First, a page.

Posted on 25 Jan 2011
The market for catastrophe bonds has grown in 2010 and will continue to expand this year, said Munich Re. The volume of newly issued catastrophe bonds is likely to be in the region of US$ 5.5–6bn in 2011. Thus the amount of new issues will again exceed that of maturing bonds so that the volume of outstanding bonds will increase.
"As a result of the low interest-rate environment in the capital markets, catastrophe bonds will become increasingly attractive for major institutional investors such as pension funds, which have so far not invested in this asset class. Catastrophe bonds offer comparatively attractive returns on transparent risks. Investors also increasingly recognise the diversification effect in their portfolio, as these bonds are not correlated with their other risks," said Board member Thomas Blunck, who oversees Munich Re's Risk Trading Unit. "All in all, the market conditions for insurance securitisations – both for sponsors and for investors – have become even more attractive."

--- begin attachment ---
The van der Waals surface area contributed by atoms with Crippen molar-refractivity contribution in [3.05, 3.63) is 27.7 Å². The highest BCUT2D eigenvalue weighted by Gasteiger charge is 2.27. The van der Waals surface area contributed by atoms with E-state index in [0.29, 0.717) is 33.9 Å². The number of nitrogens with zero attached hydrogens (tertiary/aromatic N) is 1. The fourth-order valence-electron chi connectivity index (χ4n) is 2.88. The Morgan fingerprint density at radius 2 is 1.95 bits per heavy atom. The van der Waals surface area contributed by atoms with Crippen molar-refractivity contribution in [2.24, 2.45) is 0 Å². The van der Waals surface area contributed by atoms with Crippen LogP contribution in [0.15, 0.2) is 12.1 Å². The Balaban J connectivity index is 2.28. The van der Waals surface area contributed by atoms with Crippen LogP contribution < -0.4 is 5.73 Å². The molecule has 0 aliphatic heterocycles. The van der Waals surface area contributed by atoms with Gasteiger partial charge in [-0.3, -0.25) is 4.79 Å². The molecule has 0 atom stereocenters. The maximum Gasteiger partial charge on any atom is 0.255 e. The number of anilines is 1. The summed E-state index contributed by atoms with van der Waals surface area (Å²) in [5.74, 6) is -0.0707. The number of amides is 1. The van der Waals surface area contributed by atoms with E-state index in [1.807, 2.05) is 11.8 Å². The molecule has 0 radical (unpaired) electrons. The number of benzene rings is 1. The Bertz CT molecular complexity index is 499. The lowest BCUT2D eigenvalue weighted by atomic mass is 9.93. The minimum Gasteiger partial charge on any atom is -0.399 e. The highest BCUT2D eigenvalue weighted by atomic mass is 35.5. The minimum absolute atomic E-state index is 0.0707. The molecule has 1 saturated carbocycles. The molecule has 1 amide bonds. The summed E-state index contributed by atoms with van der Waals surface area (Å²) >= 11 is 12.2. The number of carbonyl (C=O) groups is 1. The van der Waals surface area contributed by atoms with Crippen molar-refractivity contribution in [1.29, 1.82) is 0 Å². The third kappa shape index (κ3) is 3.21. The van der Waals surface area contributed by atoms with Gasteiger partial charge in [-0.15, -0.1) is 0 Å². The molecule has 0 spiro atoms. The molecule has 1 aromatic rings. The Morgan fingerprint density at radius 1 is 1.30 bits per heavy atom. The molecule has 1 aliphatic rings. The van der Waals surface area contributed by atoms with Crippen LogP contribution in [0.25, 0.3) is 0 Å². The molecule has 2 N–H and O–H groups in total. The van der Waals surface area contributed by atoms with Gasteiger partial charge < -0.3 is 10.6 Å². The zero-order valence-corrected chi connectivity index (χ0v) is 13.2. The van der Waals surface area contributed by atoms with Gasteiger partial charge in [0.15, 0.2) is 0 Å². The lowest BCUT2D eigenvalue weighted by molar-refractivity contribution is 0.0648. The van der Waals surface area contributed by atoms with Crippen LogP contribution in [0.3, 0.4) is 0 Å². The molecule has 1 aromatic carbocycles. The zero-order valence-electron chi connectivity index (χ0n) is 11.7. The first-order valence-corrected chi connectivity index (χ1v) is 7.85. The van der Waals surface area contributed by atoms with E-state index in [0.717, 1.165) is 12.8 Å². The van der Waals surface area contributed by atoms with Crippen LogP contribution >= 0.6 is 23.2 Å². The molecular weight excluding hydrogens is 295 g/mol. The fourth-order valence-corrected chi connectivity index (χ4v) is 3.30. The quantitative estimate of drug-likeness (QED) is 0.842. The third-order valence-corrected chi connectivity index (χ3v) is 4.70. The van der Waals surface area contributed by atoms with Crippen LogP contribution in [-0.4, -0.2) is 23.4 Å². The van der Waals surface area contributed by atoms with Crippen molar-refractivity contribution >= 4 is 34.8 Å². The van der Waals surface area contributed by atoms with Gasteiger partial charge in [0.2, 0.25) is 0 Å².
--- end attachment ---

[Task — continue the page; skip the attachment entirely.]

Last year, around US$ 5bn of new catastrophe bonds were issued, whereas maturing bonds amounted to just under US$ 4bn. The volume of outstanding bonds thus rose to about US$ 13bn. The spreads rose into the summer in the expectation of a strong hurricane season and a high number of new issues of US hurricane bonds, only to fall again in the second half year. In 2010, the required return fell on average by about 30%. Further background information to last year's market development:
• Major traditional investors entered the catastrophe bond market, their share rising from approximately 5% in 2009 to over 20%.
• In the course of the year, the range of risks transferred to the market broadened. In the first half year, mainly US hurricane risks were securitised and as the year advanced other risks such as Windstorm Europe and Tornado were added.
In 2011, catastrophe bonds with a total volume of just under US$ 4bn will mature. "We anticipate a further rise in the volume of issues for 2011. Although favoured by the low interest-rate environment in the capital markets, this increase is also largely due to a larger circle of investors. We are particularly pleased about the growing interest of traditional investors such as pension funds, as they contribute to a sustainable and more stable development of the still young securitisation market for insurance risks", explains Rupert Flatscher, head of Munich Re’s Risk Trading Unit.